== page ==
$$ \[ p=\frac{A'}{2}, q_{2} = \frac{A'}{2B} \] $$

Hence the first firm solves the reduced problem:

$$ \[ \max_{q_{1}} q_{1}p(q_{1}) = q_{1}\frac{A'}{2} = \frac{(A-Bq_{1})}{2} \] $$

This is just the classic monopoly profit function scaled by a half and thus it has the solution:

$$ \[ q_{1} = \frac{A}{2B} \Rightarrow p = \frac{A}{4} \] $$

For completeness we note that profits are ($$\Pi^{M}$$ are profits under monopoly):

$$ \[ \Pi_{1} = \frac{A^{2}}{8B} = \frac{\Pi^{M}}{2}, \Pi_{2} = \frac{A^{2}}{32B} = \frac{\Pi^{M}}{8} \] $$

Thus the first-mover firm supplies a quantity equal to that supplied by a monopolist, the second-mover supplies half this amount and the price is half what it would be under monopoly (and higher than it is under Cournot).

### N Firms Sequentially

We can proceed by induction:

1. The first firm commits to quantity $$q_{1}$$

2. Given $$q_{1}$$ the subsequent $$N-1$$ firms are playing N-1 Stackelberg in the reduced game with demand $$(A-Bq_{1}) - BQ_{N-1} = A'-BQ_{N-1}$$ ($$Q_{N-1}$$ being the total output of the remaining N-1 firms). Suppose this has solution $$p(q_{1}) = f(A',B)$$. Examination of the demand diagram immediately leads us to conjecture that:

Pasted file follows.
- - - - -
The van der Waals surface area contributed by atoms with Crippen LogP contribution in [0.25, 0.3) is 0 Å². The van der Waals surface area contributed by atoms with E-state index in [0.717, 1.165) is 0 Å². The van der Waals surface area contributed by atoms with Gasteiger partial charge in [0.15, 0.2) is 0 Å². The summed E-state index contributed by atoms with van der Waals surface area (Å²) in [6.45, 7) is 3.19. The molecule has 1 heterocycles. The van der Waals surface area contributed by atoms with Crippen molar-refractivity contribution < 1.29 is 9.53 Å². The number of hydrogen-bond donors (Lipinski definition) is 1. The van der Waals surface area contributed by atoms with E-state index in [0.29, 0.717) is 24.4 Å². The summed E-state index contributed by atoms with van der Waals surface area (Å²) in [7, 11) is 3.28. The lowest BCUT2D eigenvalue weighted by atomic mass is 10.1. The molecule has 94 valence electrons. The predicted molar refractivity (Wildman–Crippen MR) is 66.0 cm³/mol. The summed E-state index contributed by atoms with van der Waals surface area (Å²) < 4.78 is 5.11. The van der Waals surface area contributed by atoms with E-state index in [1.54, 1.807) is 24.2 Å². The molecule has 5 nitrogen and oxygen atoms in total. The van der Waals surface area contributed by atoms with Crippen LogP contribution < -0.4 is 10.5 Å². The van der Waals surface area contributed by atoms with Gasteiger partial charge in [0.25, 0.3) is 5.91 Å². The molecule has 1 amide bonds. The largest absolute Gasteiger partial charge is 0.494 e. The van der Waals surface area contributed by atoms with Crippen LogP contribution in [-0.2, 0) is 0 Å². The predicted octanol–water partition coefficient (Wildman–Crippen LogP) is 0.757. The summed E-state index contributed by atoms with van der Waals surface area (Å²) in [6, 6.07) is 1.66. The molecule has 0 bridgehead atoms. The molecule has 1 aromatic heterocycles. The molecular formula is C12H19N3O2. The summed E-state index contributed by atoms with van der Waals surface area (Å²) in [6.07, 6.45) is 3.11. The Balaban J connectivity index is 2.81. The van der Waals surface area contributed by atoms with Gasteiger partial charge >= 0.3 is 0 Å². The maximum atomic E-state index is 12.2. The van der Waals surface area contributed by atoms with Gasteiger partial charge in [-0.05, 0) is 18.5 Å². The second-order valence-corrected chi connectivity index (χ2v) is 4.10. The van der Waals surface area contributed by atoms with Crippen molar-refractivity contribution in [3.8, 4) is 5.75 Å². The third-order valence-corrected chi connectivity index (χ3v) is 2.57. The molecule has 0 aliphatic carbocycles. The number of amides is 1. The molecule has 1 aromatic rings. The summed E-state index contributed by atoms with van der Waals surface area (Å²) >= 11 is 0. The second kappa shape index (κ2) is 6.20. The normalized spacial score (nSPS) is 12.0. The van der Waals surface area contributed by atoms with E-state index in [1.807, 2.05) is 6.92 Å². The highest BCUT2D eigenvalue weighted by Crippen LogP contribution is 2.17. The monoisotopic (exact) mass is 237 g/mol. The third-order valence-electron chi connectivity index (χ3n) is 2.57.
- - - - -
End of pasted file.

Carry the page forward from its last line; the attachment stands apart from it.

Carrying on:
$$ \[ p(q_{1}) = \frac{A'}{2^{N-1}} \] $$

This being firm 1's problem is profits are:

$$ \[ q_{1} p(q_{1}) = \frac{A-Bq_{1}}{2^{N-1}} \] $$

Again this is just the classic monopoly profit function scaled by a constant and thus has solution:

$$ \[ q_{1} = \frac{A}{2B} \Rightarrow p = \frac{A}{2^{N}} \] $$

Thus our inductive hypothesis is confirmed and we have (via induction) that the N-player Stackelberg model has:

$$ \[ p = \frac{A}{2^{N}}, q_{k} = \frac{q_{1}}{2^{k}} = \frac{A}{2^{k}B} \] $$

Finally profits are given by:

$$ \[ \Pi_{k} = \frac{A^{2}}{2^{N}2^{k}B} = \frac{\Pi^{M}}{2^{N-1}2^{k-1}} \] $$

#### N Firms with N-1 Follower Firms Playing Cournot

From the Cournot_Model we know that with N-1 firms, constant marginal costs, and demand curve $$A' - BQ$$ the symmetric equilibrium has:

$$ \[ q_{i} = \frac{A'}{NB} \] $$

$$ \[ p = \frac{A'}{N} \] $$

Thus the first-mover solves:

$$ \[ \max_{q_{1}} q_{1}p(q_{1}) = q_{1}\frac{A'}{N} = \frac{(A-Bq_{1})}{N} \] $$

Again this is just the classic monopoly profit function scaled by $$N$$ and thus it has the solution:

$$ \[ q_{1} = \frac{A}{2B} \Rightarrow p = \frac{A}{2(N)} \] $$

Thus, the first-mover, just as in 2 firm model, supplies a quantity equal to that supplied by a monopolist. For completeness we note that profits for first-mover are ($$\Pi^{M}$$ being profits under monopoly):

$$ \[ \Pi_{1} = \frac{A^{2}}{4B(N+1)} = \frac{\Pi^{M}}{N+1} \] $$

Meanwhile profits of followers are:

$$ \[ \Pi_{i} = \frac{ A^{2} }{ 4BN^{2} } = \frac{\Pi^{M}}{N^{2}) = \frac{\Pi_{1}}{N} \] $$

Thus, profits of the first-mover fall by the reciprocal of $$N$$ while those of followers fall with the reciprocal of $$N^{2}$$. Hence the ratio of first-mover profits to follower profits rise in proportion to $$N$$.